The main vehicles of financial drought assistance presently include the Farm Household Allowance, a means-tested income support payment, and concessional loans that are now the concern of the new Regional Investment Corporation.

The loans are on special concessional terms and Littleproud has since tried to demand a better deal from bankers as well, but there is political risk in saddling farmers with debt all the same, as some will still struggle to pay it back.

On the other hand, there are many other ways in which all taxpayers subsidise agricultural businesses, which in many cases will make considerable profits when the rains return, and that isn’t really fair or economically sensible.

“For a very long time governments gave hundreds of millions of dollars to farmers in grants,” said Chapman. “This is fairly regressive stuff, because while they’re income-poor, particularly in drought, they are not asset-poor.”

Chapman believes income-contingent loans should be the main vehicle of drought assistance, and there is great efficiency in having a single financial instrument that provides assistance to the most disadvantaged and calls in repayments from those who bounce back.

He said extensive modelling had shown an income-contingent loan would be much fairer, in the same sense as it is for university students, compared to the no-fee model of the Whitlam years – with all taxpayers providing tuition to about 10% of the population, predominantly from middle and upper class backgrounds, who earned a substantial private return on the public investment in their education.

“Even Karl Marx knew this was regressive,” Chapman observed. Illustrating again the power of personal values and interpretations, he noted that Cate Blanchett got a standing ovation when she cited fee-free university as Whitlam’s greatest achievement at the former Prime Minister’s funeral.

Presumably, Blanchett’s view places the public value of a more highly educated population ahead of the private return to graduates. But Chapman recalls that before fees were abolished, a large majority of students actually didn’t pay anyway, as they had scholarships, and there were also a few other big achievements of the era.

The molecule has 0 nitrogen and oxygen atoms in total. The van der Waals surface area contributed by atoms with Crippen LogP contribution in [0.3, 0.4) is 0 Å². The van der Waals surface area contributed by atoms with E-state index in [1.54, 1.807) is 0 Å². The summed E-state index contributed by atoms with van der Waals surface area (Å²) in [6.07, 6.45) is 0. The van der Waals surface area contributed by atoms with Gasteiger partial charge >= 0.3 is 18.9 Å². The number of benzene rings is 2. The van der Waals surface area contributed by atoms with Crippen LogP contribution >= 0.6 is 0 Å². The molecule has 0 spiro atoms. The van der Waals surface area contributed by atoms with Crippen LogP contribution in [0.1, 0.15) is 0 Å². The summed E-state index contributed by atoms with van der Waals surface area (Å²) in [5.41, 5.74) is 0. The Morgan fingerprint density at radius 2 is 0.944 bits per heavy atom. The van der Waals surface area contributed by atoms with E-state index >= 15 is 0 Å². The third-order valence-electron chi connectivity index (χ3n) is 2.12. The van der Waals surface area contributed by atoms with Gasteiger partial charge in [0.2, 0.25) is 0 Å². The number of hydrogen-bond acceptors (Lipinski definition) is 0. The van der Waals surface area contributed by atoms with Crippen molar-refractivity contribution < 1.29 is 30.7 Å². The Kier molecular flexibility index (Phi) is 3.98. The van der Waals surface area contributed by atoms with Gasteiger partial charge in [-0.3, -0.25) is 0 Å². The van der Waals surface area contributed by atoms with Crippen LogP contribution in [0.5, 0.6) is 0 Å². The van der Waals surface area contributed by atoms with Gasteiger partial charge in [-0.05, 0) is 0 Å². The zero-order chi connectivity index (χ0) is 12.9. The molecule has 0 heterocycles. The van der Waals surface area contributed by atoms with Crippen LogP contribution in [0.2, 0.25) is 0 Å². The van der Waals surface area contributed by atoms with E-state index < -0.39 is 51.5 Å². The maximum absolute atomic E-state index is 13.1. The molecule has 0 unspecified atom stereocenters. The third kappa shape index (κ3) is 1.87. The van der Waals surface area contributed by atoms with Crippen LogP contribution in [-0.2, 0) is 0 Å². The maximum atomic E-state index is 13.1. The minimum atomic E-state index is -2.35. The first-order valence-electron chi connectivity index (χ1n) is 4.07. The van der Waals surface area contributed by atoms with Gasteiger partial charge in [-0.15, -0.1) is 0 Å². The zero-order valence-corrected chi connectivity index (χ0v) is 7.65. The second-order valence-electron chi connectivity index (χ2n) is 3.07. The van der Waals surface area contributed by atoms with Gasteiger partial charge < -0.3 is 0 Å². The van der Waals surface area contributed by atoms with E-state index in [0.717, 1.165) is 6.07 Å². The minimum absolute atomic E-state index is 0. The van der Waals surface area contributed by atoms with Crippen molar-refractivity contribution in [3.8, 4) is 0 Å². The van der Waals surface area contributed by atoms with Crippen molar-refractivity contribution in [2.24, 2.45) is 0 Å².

“What about the ending of conscription? How about taking the troops out of Vietnam? How about Medibank universal health insurance? And recognition of China? Universal coverage of sewerage in Sydney?”

Extensions to paid parental leave could also be financed by a form of contingent debt in a system that would be revenue-neutral, he said, and income-contingent criminal fines would also be a more efficient system than the current punitive approach, where many go unpaid anyway and taxpayers spend even more money punishing the non-compliance.

“A few years ago two indigenous young women died in Western Australian prisons,” Chapman reminded the audience. “They were in there because of non-payment of fines.”

Chapman argued that forms of income-contingent debt should be applied to many other issues as well, but he left it to Botterill to explain why, again, it’s just not that simple.

Farmers are a very special group strongly tied in with Australia’s national identity and this kind of “agrarian sentiment” runs deep in most societies, she explained, probably due to the profound impact of the prehistoric emergence of agricultural civilisations.

She recalled from her own time in the public sector that no matter who is in government, a cardinal rule is they must not upset the farmers, because just about everyone else cares about them and wants to help out in the dry times.

“Farmers are special and that, I think, is at the heart of the fact that yes, Bruce and I spent a very large number of years trying to pull together an income-contingent loan for drought, but until it’s seen as a way of helping and supporting farmers, rather than being an impost on them, we are going to … knock up against that very strong agrarian sentiment.

“Not just amongst farmers, but amongst the broader community as well, who are very quick to jump to their defence.”

This led Botterill back to the MDBA bureaucrats and the farmers burning booklets on the TV news. “Even though people say that they want to see improvement in the health of the Murray-Darling Basin, when it was the farmers versus Canberra-based public servants, it’s the farmers that get the sympathy across the country.”

Video: the complete 2018 Wilson Dialogue, “Removing Reform Roadblocks” from ANU TV on YouTube.

READ MORE: The interdisciplinary mix you need for evidence-informed policymaking